A Conversation with Mecca Jamilah Sullivan (Author of Big Girl) and Artist Baseera Khan, moderated by Prof. Nadia Brown.If a body could speak, what would it say? The way our bodies are viewed and categorized is not always within our power. A writer and a visual artist reflect upon representing, in words and images, the experiences which come with existing in bodies: black, brown, queer, female, Muslim, big – defined by systems of power beyond our control.Music: Quantum Jazz — "Orbiting A Distant Planet" — Provided by Jamendo.
 A Discussion with NPR’s Diane Rehm and Dr. Ewan GoligherFollowed by a Panel Discussion with Dr. Lydia Dugdale (Columbia University), Dr. Ewan Goligher (University of Toronto), Diane Rehm (NPR), and Dr. Katalin Roth (George Washington University), moderated by journalist John Donvan. Should we be able to choose how and when we die? And what are the real-life consequences of laws that allow for medical assistance in dying? An international panel of physicians, writers, and ethicists set the stage for a discussion of philosophical, practical, theological, and personal implications of medical assistance in dying. Music: Quantum Jazz — "Orbiting A Distant Planet" — Provided by Jamendo.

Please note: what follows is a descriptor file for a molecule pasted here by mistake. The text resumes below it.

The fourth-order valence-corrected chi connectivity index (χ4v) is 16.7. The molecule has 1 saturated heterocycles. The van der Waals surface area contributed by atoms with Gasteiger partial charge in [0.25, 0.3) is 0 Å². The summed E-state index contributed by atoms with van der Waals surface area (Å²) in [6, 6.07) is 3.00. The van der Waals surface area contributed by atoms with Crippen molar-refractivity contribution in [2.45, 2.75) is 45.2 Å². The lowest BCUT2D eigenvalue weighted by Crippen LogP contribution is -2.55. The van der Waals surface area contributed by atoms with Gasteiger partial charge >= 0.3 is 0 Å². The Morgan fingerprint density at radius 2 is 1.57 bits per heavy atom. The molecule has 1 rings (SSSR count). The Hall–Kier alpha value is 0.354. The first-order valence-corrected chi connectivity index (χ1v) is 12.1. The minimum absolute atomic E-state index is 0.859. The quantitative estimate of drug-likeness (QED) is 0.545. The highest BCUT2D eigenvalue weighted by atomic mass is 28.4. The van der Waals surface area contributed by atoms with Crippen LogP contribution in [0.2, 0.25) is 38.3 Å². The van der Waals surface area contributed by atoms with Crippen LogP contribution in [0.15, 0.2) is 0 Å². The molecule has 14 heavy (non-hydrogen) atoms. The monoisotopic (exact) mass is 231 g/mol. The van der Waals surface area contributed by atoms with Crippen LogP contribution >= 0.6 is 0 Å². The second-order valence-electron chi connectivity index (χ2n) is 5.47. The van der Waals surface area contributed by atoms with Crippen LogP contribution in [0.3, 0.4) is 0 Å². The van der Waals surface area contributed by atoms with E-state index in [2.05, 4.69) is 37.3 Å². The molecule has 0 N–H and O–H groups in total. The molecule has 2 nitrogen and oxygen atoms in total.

A Panel Discussion with Rabih Alameddine (The Angel of History), Meghan O’Rourke (The Invisible Kingdom), and Dr. Daniel Marchalik, moderated by Tope Folarin. More than just a sickness, pandemics are the place where illness meets politics. Today we live in the aftermath of two great pandemics, the AIDS pandemic of the 1980’s and the COVID-19 pandemic. How has our society and how have we been changed by those events? What is the role of the writer as activist or custodian of memory in the story of the aftermath?Music: Quantum Jazz — "Orbiting A Distant Planet" — Provided by Jamendo.
A Conversation with Meghan O’Rourke, Author of The Invisible Kingdom: Reimagining Chronic Illness.Music: Quantum Jazz — "Orbiting A Distant Planet" — Provided by Jamendo.